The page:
The Colorado Rockies begin the second half of their season tonight versus the Atlanta Braves. They currently sit at 40-48 prior to the result of tonight, which is a distant third in the NL West. If we were to argue who the first half MVP was, it was clearly third baseman Nolan Arenado. For the second half MVP, I am also going to go with another Rockies infielder – shortstop Trevor Story, the rookie sensation.
This is a slightly biased pick because I’m also named Trevor. But this makes sense, right?!
Through 81 games, Story was hitting .260, with 21 home runs (led all NL shortstops and tied a NL rookie record), 57 RBIs (second in the NL), an OBP of .329 (8th in the NL), slugging of .545 (1st in the NL) 83 hits (tied for fifth in the NL) and 114 strikeouts (led the NL).
He has also been solid in the field, ranking 7th in the NL for shortstops with a .975 fielding percentage (9 errors on the season).
Considering he is a rookie, all of these numbers are very impressive, especially considering he is playing the most demanding (or second most demanding depending on your viewpoint versus the catcher position) on the field.
The fact he wasn’t in the All-Star game was a travesty. He clearly outperformed the player the fans voted in, Chicago Cubs shortstop Addison Russell.
This fact is well explained by Aaron Kopelman of Mile High Sports:
"Story has a better fielding percentage (.975) this season than Russell (.971), the same amount of errors (9) and 36 more assists than Russell. He also has eight more putouts than the NL starting shortstop. Story does have more chances than Russell (356 to 308), but, with the same amount of errors, it shows Russell is more prone to making a mistake in the field than Story is."
In the last 81 games, with more experience on the field and further maturity developing, Story will only get better as the season concludes. If the Rockies fade out of contention for the second Wild Card (which will probably happen), Story will be able to focus on his at-bats and his defense without the worry of whether the team is playoff bound.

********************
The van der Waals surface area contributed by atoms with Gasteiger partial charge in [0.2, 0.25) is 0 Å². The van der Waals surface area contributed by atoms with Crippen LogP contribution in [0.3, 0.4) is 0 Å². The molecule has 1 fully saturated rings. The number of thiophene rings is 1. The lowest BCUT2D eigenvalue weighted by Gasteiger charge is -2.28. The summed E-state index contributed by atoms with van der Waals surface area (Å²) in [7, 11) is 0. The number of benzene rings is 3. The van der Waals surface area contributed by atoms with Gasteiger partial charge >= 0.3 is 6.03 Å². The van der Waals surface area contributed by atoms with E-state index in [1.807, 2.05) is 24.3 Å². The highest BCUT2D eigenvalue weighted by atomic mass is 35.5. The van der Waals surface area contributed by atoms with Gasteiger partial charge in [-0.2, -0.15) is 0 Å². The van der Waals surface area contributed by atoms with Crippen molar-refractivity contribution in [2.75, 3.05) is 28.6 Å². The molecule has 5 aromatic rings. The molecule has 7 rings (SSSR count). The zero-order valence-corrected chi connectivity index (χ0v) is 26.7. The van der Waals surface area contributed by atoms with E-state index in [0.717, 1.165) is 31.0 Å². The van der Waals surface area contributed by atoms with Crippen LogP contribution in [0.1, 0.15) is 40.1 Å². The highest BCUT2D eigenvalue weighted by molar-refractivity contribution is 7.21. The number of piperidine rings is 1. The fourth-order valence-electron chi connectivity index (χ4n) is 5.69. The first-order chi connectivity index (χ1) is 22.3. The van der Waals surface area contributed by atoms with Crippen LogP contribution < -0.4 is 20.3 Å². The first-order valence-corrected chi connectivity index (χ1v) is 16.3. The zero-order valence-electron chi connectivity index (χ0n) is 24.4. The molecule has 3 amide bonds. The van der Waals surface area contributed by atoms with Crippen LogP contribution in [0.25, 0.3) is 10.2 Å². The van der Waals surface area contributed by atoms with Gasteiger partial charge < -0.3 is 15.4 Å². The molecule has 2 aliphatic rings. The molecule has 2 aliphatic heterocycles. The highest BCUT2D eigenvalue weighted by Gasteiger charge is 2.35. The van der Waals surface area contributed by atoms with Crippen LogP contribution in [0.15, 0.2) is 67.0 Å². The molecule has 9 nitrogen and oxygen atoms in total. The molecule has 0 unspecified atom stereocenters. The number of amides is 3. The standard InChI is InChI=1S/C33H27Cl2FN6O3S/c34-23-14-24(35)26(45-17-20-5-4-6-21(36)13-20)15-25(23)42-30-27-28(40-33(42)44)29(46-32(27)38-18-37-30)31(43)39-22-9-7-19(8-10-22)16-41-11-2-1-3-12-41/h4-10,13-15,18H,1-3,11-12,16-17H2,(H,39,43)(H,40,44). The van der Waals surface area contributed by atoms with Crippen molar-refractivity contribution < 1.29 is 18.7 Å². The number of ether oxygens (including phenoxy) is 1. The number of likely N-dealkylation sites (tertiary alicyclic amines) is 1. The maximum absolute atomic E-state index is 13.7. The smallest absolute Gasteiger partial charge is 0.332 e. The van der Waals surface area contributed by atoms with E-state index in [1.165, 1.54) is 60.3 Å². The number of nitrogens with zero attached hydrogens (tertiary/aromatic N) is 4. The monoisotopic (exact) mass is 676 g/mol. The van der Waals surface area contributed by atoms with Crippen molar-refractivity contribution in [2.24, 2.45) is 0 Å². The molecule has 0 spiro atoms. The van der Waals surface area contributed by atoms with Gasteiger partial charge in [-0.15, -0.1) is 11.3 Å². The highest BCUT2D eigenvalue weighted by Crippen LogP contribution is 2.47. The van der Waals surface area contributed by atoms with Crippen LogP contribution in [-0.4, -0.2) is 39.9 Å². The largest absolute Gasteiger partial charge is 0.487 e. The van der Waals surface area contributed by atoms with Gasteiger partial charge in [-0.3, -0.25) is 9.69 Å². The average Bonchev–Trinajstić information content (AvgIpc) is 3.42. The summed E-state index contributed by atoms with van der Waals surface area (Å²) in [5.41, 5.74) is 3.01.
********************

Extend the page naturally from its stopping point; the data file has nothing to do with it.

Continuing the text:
Story has the chance with the right approach and the major league experience he will gain by boosting his average to around the .280 mark, hit 35 HRs and drive in around 90.
Then in the field, he will cut down on his errors to around the 12 mark.
Story has had above-average maturity since he was a teenager, which can be hidden by his quiet nature. But he has the knack to relate to everyone, explains his former Casper Ghosts coach Tony Diaz (the Ghosts are the Rockies rookie ball affiliate), (h/t Brandon Foster of the Casper Star Tribune).
“He was a quiet kid, but mature at the same time,” said Tony Diaz, who coached the Ghosts from 2007 to 2012. “He was extremely relatable with all kinds of players. College players, Latin players, other high schoolers. … And the thing that was extremely impressive for an 18-year-old kid is how he handled failure and how he responded after making mistakes.”
Story himself has tried to stay as level-headed as possible, without going through the extreme highs and the extreme lows emotionally at this highest level.
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“Just being realistic about it, you’re not going to hit a home run every game,” Story said. “I just tried to stay as even-keeled as possible. Whether I go 0-for-4 or 4-for-4, I try not to change the way I act. It definitely doesn’t change the way I prepare.”
Story had big shoes to fill in replacing Troy Tulowitzki. But he has done so with aplomb. Considering he is still only 23, the future is just getting brighter for him.
The left side of the Rockies infield is set for years to come with Story and Nolan Arenado. In fact, it would be a shock to not see them become the best left-side infield in the majors.
Arenado will continue to garner the majority of attention. He is that good. But Story will be the team’s quiet second half MVP. He doesn’t let the distractions get to him, and he is just going to go from strength to strength.